Rafash E. Brew | 7/19/2012 12:47:25 AM
Summer just would not be summer without the sweet, juicy taste of watermelon. Especially in Union Parish, being the home of the Louisiana Watermelon Festival. This year is no exception, but when will the sweet juicy taste be here? When will the melons be ripe? How do you know that the melon is ripe or at its peak maturity? These are the questions many people want to know. These are the questions, posed to many extension agents and watermelon growers through, out the South.
Determining maturity of watermelons is not easy.
Grocery stores strive to have the first melons in their store for consumers. Some grocery stores have melons for sale sometimes as early as May. Melons for sale in Louisiana as early as May in most cases were grown in South America or Mexico. Thereby some quality is sacrificed due to the shipping and/or extensive shelf life.
Louisiana-grown watermelons tend to mature about mid-June at the earliest. These melons are normally grown under excellent cultural practices and produce high quality as well as high sugar content.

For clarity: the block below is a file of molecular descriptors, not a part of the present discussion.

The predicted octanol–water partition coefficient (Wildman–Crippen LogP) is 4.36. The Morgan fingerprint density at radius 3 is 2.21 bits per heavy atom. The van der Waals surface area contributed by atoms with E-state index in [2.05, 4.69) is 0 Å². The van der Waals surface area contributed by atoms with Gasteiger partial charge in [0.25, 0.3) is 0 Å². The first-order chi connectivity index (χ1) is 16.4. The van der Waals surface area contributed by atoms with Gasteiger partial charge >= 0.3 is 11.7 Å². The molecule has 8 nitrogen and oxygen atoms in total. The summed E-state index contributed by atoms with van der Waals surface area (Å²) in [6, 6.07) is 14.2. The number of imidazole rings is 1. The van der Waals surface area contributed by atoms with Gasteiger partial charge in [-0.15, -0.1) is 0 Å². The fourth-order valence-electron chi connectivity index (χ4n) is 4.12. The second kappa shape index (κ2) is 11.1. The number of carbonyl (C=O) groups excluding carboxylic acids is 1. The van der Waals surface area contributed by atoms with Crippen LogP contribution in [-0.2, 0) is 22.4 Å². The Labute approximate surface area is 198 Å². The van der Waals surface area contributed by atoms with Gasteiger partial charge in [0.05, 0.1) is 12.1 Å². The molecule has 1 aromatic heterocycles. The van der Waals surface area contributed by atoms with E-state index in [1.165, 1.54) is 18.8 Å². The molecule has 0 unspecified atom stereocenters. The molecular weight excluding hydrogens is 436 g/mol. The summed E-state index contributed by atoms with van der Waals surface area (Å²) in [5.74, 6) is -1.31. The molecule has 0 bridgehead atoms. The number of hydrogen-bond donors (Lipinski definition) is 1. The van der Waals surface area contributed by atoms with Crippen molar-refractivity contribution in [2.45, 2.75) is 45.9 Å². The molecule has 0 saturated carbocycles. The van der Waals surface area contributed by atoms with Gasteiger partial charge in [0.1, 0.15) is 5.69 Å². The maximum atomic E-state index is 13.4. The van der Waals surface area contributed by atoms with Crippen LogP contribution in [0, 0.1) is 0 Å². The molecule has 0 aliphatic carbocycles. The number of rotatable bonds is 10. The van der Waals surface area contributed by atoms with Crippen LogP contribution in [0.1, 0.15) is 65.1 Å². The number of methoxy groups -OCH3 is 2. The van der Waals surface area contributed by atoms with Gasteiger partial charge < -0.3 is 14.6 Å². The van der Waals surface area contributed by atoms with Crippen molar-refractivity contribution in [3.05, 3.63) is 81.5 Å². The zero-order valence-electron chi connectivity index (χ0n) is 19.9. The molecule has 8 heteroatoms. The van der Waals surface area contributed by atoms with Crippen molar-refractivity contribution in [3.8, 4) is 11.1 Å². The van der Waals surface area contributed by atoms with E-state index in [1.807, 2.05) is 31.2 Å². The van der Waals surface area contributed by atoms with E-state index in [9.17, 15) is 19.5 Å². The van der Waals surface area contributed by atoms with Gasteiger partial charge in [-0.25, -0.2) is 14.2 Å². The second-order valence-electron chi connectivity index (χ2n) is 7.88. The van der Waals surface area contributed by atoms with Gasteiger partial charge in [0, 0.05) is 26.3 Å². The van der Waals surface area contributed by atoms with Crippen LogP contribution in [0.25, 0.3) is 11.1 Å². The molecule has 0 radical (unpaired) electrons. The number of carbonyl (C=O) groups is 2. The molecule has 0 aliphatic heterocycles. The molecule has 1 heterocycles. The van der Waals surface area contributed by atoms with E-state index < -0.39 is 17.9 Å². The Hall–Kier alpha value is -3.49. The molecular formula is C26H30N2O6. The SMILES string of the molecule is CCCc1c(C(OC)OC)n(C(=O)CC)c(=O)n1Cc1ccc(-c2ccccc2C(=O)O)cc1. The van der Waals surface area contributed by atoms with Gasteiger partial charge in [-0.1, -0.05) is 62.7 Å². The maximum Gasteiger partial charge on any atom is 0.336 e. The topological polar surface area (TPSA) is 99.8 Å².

How do we know that these melons are ripe? Perhaps the first thing someone may take into account in figuring if a melon is ripe is to look at the number of days to maturity for a particular variety. For instance, some varieties like the traditionally grown Jubilee watermelon mature in about 120 days depending or growing conditions. This variety would have to be planted March 1 to be ripe by July 4. Planting in the field March 1, growers assume the risk of late freeze or frost damage.
Days to maturity will vary somewhat with the variety, but respond more readily to the temperature when planted. A June-planted watermelon will mature in 75 to 80 days; and a March-planted melon will require 95 to 100 days to reach maturity. There are some varieties which mature in as few as 70 to 85 days. Summer Flavor 710, Starbrite, Stars N Stripes and Sugar Baby are varieties which mature within 85 days. Planting these varieties in mid-March under excellent cultural practices produces high quality melons by mid-June. Many growers start the seed of these plants in the greenhouse to avoid late freeze or frost damage. Plants are grown two weeks in the greenhouse and planted in the field in early April. Growers strive to produce melons prior to July 4. Melons ready for market prior to July 4 bring a better price in the market.
These 85-day melons are hybrids with higher sugar content than that of the traditional Jubilee variety. By taking into account the number of days to maturity, growers can forecast the maturity of their melons quite easily.
What about the consumer? How do they know an excellent watermelon by just looking or thumping them in the store? For starters, melons in Louisiana grocery stores in April, May; may not have that sweet, juicy taste of summer that you are looking for. Next week we will focus on the consumers and how they may know that a melon is just ripe.